Doud said major technological changes also occurred during Fronke’s tenure, and the city’s financial and accounting system became computerized with the installation of a new Financial Management Information System to replace the city’s old ledger system.
But she said the installation “created a nightmare of unintended consequences” because of untrained personnel and delays. The new system had so many problems that, during one month, checks for the city’s business were handwritten because they could not be printed, Doud said. Fronke got the problem fixed.
Fronke retired from the auditor’s job in 1992 to take a faculty position at Pepperdine University’s School of Business and Management. When he retired from the city, the Press-Telegram said in an editorial:
“He rubbed some people the wrong way, but for the right reasons. His suggestions led to consolidation of oil operations, computerized accounting and improved handling of everything from parking tickets to bus fares. When he leaves, it will be with a city in his debt.”
Fronke’s son said he thought his dad wore those editorial words “like a badge of honor.”
Fronke was born on Nov. 2, 1926, in Kansas City, Missouri. After World War II ended, he served in the Navy for 24 years and was stationed in many places, including Corpus Christi, Texas, where he met Martha Schulze and convinced her to travel to his next assignment in Yokahama, Japan. They got married there in 1952.
During his Navy service, he completed his bachelor’s degree at the University of Georgia and earned a master of business administration from Stanford. His final Navy assignment was as the supply corps officer at the Long Beach Naval Shipyard. He and his wife fell in love with Long Beach and stayed here. His final rank in the Navy was commander.
Terry Geiling, president and CEO of the Gold Star Manor, said Fronke was “a renaissance man ahead of his time, succeeding in careers as a military leader, education professor, business manager and public official.”
Geiling said Fronke, as Gold Star Manor chairman, “was a no nonsense, firm leader who ran a tight ship. When he stepped down, we planted a tree in front of the Recreation Hall in his honor. He was very proud of that tree and kept checking it to make sure it was doing well. It is alive and growing taller every year.”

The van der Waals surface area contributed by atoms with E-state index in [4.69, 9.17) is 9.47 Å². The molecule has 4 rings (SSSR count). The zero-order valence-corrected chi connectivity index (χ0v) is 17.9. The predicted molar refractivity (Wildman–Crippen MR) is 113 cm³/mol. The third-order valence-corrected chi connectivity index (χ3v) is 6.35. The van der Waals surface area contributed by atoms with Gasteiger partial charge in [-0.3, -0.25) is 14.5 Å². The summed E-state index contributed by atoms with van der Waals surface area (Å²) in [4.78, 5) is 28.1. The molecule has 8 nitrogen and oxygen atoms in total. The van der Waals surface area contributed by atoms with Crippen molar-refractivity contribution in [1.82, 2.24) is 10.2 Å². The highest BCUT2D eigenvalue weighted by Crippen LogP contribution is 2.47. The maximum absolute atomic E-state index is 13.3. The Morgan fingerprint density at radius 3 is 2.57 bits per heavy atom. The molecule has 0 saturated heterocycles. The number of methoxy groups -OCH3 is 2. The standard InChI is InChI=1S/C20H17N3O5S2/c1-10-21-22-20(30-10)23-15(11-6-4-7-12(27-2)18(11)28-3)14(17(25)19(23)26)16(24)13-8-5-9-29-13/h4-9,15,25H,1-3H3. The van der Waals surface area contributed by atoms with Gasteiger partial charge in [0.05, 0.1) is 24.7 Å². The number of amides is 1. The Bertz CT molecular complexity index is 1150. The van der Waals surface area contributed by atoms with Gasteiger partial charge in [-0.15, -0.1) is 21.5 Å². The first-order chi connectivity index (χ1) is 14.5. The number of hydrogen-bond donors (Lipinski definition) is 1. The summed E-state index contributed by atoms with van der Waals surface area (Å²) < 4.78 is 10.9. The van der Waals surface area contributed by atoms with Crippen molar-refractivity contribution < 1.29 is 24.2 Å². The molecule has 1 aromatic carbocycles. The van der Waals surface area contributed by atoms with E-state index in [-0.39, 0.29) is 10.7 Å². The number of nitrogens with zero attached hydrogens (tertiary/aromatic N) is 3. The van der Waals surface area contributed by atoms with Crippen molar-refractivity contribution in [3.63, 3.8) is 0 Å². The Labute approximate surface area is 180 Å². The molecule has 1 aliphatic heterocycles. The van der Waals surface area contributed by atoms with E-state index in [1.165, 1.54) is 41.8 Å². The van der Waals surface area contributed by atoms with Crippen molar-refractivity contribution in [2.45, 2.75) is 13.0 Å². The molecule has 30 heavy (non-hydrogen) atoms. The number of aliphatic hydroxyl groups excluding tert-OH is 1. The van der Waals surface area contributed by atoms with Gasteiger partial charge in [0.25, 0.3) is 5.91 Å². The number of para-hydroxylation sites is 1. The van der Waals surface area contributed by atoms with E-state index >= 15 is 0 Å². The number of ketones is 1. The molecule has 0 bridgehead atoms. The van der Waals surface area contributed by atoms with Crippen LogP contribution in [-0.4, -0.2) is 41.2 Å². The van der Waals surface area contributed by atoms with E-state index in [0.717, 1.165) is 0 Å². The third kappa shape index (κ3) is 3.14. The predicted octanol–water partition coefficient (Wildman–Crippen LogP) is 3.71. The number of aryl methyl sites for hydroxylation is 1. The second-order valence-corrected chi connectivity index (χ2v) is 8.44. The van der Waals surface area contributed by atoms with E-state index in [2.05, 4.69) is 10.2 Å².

When Fronke served as Rotary Club president in 1989-90, he supported bringing women into the club.
“When he announced his board, I think he felt the need — and was proud — to put a woman on his board and selected me as his assistant to the president,” Cam Killingsworth said. “It was a year when I got to know him, and we remained friends since.”
Killingsworth became the first woman president of the Long Beach Rotary Club in 1998.
In his spare time, Fronke also did landscape painting and enjoyed playing bridge and poker, his son said. He also was active in the Catholic Church, including volunteering at three churches as he moved around the area: St. Matthew’s, St. Bartholomew’s and St. Hedwig’s.
Survivors include his wife of 67 years, Martha; four children, Alan Fronke, Mark Fronke, Janice Fronke McRae and Matthew Fronke; nine grandchildren and three great-grandchildren.
A memorial service will be held at St. Hedwig’s, 11482 Los Alamitos Blvd., Los Alamitos, at 1 p.m. Saturday, May 11. A celebration of life will be held at the Navy Golf Course, 5660 Orangewood Ave., in Cypress from 2:30 p.m. to 5:30 p.m.